This week should've been the season opener for Theatre Under the Stars' 2020-2021 season, raising the curtain with a hotly anticipated new production of 1776, in its pre-Broadway run. When the COVID-19 pandemic hit, TUTS pushed that show — and the rest of its season — back to January 2021.
But on September 9, the theater company postponed the season one more time. It'll be May 2021 before Houstonians see a TUTS show.
In what the organization has dubbed its "Homecoming Season," TUTS opens with the much-loved Come From Away, a musical that examines the lives of airline passengers stranded in Newfoundland, Canada in the wake of 9/11. It will run May 18 - 30, 2021.
“The good news is that Come From Away runs during its original dates,” Hillary Hart, TUTS' executive director, tells CultureMap. “With [that show] and 1776, those are tours, and of course we are reliant on the commercial touring Broadway circuit. Those shows want to create a touring schedule through multiple cities. And Come From Away is far enough out on the event horizon that we feel confident saying it will happen.”
The rest of the reasons stacks up like this:
Rock of Ages runs August 10-20, 2021
1776 (now coming direct from Broadway) will run September 28-October 10, 2021
Sister Act runs November 2-14, 2021
Disney’s The Little Mermaid runs December 7-24, 2021
South Pacific runs February 8-20, 2022
“The safety of our audiences, artists, staff and volunteers is our number one priority,” said Dan Knechtges, TUTS artistic director, in a press release announcing the move. “While we’re disappointed to once again delay our season launch, we’re excited that we can retain all six musicals for the Homecoming Season. We want to deliver our supportive subscribers the shows they have been anticipating.”
Providing that six-show season, even though it now might span two fiscal years for TUTS, was paramount in all the schedule juggling. But being able to offer them in a setting where actors, directors, designers and audience members are safe has been the north star guiding TUTS as it made these decisions.
“We [balanced] the needs of inside and outside our organization,” says Hart. “And this is our best solution and best effort of good faith to deliver on the season we promised. It's just on a slightly different timeline.”
Like many other theater companies in the Bayou City, TUTS has had to constantly reevaluate its schedule throughout the COVID-19 pandemic. Back in April, it scrapped a live production of its annual salute to the best in high school musical theater, the beloved Tommy Tune Awards, moving the show online. (More than $44,000 in scholarships was awarded during the event). And the organization has kept abreast of best practices and Covid-19 infection rates as it determined what was best for its artists and audience.
To be sure, it's been a challenging season. In the press release TUTS sent announcing the date changes for the new season, it noted that, to date, TUTS has incurred close to $6 million in revenue loss due to the cancellation of performances and major fundraising events. It's anticipated the group will lose another $11 million over the next 12 months. That's unprecedented, and its' led to layoffs of 10 percent of its staff, as well as significant programmatic cuts, salary reductions and reduced benefits for all employees.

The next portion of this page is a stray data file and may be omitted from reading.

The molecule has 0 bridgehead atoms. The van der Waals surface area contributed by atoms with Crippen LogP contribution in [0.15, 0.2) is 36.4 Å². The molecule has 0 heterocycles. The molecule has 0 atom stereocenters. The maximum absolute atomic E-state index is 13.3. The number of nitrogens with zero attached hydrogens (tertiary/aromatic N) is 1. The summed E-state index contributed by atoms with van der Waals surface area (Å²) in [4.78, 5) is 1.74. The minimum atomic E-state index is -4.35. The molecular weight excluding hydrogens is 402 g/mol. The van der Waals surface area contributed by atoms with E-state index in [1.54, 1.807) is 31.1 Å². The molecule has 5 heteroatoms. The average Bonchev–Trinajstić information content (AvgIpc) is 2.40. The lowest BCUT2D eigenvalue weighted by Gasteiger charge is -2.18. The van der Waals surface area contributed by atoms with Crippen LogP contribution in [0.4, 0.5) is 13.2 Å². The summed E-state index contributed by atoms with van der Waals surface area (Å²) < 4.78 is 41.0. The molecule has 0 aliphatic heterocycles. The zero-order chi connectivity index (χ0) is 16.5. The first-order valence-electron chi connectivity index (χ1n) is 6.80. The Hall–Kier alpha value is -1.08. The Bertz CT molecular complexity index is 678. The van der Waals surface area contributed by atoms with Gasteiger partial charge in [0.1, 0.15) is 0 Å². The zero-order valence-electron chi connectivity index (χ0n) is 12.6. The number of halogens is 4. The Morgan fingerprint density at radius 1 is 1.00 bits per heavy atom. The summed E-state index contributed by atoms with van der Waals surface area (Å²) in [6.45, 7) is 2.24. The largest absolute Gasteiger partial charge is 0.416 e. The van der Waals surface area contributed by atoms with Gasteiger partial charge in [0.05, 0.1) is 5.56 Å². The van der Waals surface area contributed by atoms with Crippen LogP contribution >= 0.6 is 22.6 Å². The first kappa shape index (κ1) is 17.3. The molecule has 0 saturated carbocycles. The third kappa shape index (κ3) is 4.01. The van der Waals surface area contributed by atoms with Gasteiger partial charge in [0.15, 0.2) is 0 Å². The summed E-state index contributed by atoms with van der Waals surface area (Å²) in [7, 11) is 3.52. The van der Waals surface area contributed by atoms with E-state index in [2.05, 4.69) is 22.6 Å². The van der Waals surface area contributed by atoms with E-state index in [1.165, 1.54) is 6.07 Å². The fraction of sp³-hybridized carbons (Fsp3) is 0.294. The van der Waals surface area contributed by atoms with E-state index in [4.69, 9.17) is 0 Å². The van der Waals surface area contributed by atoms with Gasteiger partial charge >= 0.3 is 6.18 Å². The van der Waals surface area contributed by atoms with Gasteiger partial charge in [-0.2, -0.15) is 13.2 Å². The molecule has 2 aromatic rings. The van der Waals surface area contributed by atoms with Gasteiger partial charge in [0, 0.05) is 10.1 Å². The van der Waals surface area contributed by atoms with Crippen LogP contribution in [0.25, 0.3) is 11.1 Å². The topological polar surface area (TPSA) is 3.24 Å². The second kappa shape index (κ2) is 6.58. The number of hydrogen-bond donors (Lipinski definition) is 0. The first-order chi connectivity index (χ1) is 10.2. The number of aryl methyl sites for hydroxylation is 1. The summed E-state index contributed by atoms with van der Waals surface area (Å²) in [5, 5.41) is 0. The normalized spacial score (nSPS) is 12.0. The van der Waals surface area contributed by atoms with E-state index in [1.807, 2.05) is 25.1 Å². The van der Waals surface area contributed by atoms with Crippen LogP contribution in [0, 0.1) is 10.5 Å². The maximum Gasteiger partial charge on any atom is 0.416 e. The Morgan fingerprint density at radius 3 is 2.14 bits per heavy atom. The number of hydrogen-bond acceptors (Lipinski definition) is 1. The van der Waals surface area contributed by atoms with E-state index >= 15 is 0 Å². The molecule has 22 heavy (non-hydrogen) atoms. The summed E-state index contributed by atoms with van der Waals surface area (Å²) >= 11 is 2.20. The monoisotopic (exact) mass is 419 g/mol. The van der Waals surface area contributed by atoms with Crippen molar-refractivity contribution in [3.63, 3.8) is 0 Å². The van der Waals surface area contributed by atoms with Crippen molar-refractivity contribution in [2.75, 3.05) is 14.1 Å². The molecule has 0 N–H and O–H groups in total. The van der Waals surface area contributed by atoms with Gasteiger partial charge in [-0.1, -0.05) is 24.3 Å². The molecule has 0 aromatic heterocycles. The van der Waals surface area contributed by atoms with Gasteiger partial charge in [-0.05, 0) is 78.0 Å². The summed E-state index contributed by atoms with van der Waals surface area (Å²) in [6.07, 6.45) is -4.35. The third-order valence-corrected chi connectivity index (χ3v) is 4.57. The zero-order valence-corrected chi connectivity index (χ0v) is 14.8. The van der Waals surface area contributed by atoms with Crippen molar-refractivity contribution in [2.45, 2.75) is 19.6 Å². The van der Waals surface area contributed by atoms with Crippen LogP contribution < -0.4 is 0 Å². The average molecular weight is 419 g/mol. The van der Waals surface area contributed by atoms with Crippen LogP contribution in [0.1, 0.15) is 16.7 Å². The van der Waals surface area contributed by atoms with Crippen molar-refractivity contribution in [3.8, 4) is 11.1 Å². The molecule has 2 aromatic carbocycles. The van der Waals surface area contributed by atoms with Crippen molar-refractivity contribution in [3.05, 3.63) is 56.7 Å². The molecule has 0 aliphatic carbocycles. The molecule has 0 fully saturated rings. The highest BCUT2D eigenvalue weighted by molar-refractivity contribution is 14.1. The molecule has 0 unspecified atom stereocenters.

But if theater makers have a mantra, it's that the "show must go on," and TUTS has worked diligently to provide art for the city it's called home for 52 years. That's meant that much of TUTS' programming has shifted to the virtual space, like its summer classes and other offerings through the Humphreys School of Musical Theatre. But it's also mean the launch of original programming. This week, TUTS begins a podcast and webcast series that's part of its Spotlight initiative.
"We'll do podcasts related to musicals inside the canon," Hart explains. "We'll explore general arcs of story lines, why certain shows created the way there were. We'll go all the way to music theory and how shows are developed. One of our webcasts will be with Dan and other leaders of arts groups about the impact COVID is having on the arts. These are opportunities to have an online experience with real time with some of our industry's notable people, from artists you'll see on stage, to the set and costume designers. It's our effort to continue to connect our community through meaningful engagement with artists and experts in the field."
And while audiences are taking in that virtual content, Hart and the rest of the team at TUTS are working toward the day everyone can gather back in the Hobby Center for the Performing Arts and take in a show, together.
"It's going to be amazing!" Hart says of that day. "No one is looking forward to coming back more than we are. We are a community service organization, and there is nothing like the community feeling than being in the audience with a thousand strangers and experiencing a moment together. And we'll get there. It's going to be some time yet, but we will."